You’ll find that once you make your first batch of broth, you won’t be able to turn back. Honestly. Enjoy– get started on that broth and I’ll meet you back here very soon to talk about some delicious soups you can make with it!
The Recipe: Homemade Chicken Broth
(Yields 5-6 quarts)
4-5 pound organic, pasture-raised whole chicken, or chicken parts, or bones
3-4 celery sticks, rough chopped
1 large carrot, rough chopped
1 large parsnip, rough chopped
1 onion, quartered (no need to peel)
1 bulb garlic, halved (no need to peel)
3/4 teaspoon whole black peppercorns
1 1/2 tablespoons dried thyme
3 dried bay leaves
handful of fresh parsley, rough chopped
About 2 tablespoons kosher or sea salt, more to taste
healthy glug of white wine, about 3/4 cup
Note: Remember, this is my version to make the broth. If you don’t have all of the ingredients, don’t sweat it. Use what you do have. It’ll be delicious. Also, when using the wine, if you’re not planning to finish the bottle, portion it out into containers, freeze, and use some the next time you plan to make broth. It works great!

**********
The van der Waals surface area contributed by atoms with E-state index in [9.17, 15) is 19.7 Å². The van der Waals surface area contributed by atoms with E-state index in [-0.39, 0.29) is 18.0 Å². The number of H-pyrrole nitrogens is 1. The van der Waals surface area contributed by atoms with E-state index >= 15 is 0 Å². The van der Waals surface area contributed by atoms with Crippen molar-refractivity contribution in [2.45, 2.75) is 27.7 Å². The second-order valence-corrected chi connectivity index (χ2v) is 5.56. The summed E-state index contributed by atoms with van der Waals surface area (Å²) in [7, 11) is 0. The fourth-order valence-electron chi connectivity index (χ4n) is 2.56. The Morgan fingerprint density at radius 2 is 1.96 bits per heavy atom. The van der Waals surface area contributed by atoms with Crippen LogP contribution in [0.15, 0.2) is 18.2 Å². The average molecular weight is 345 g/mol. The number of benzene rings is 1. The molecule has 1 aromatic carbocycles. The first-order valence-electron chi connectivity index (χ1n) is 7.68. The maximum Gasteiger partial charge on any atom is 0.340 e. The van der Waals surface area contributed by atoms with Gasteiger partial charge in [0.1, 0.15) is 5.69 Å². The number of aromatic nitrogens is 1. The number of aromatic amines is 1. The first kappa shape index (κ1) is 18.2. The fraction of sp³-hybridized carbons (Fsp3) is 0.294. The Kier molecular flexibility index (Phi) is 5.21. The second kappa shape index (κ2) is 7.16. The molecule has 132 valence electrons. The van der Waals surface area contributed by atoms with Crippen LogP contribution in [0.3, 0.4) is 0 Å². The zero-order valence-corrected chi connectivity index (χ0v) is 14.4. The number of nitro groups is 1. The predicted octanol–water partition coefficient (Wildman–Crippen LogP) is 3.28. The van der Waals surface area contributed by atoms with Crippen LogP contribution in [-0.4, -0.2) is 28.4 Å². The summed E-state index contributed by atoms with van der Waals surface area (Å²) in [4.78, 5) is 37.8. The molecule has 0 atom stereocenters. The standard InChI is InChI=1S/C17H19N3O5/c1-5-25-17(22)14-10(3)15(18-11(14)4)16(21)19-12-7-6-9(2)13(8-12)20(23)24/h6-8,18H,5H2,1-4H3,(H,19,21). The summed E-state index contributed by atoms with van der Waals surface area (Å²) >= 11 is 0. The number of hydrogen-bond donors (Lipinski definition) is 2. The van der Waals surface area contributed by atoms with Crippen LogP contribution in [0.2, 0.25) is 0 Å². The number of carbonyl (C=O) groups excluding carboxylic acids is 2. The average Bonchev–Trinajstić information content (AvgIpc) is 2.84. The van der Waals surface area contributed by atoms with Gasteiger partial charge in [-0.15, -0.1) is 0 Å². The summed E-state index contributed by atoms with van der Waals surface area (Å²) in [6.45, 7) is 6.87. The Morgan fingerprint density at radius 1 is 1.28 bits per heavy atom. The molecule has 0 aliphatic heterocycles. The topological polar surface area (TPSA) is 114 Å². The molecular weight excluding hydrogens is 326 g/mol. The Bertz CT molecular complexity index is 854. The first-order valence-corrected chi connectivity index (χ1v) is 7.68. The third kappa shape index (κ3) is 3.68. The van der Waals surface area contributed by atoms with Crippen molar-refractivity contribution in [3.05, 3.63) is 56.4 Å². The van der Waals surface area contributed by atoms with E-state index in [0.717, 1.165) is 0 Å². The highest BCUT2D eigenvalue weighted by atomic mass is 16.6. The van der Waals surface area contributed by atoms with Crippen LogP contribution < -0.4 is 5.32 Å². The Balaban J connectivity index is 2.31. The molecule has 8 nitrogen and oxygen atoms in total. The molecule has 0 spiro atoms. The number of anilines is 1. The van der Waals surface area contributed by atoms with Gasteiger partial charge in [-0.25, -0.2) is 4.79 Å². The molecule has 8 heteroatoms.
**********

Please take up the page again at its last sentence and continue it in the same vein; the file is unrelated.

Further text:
Add all of the ingredients to a large, heavy-bottomed stock pot. Fill with cold, filtered water– enough to cover ingredients by 1 inch to 1 1/2 inches. Bring the ingredients to a near boil, skip off foam using a spoon, then reduce the heat to the lowest setting with the lid ajar ever so slightly. You’ll want it to be on a very low simmer with the smallest amount of bubbles forming for the remainder of the time. This will keep the evaporation to a minimum, as well as let the flavors deepen.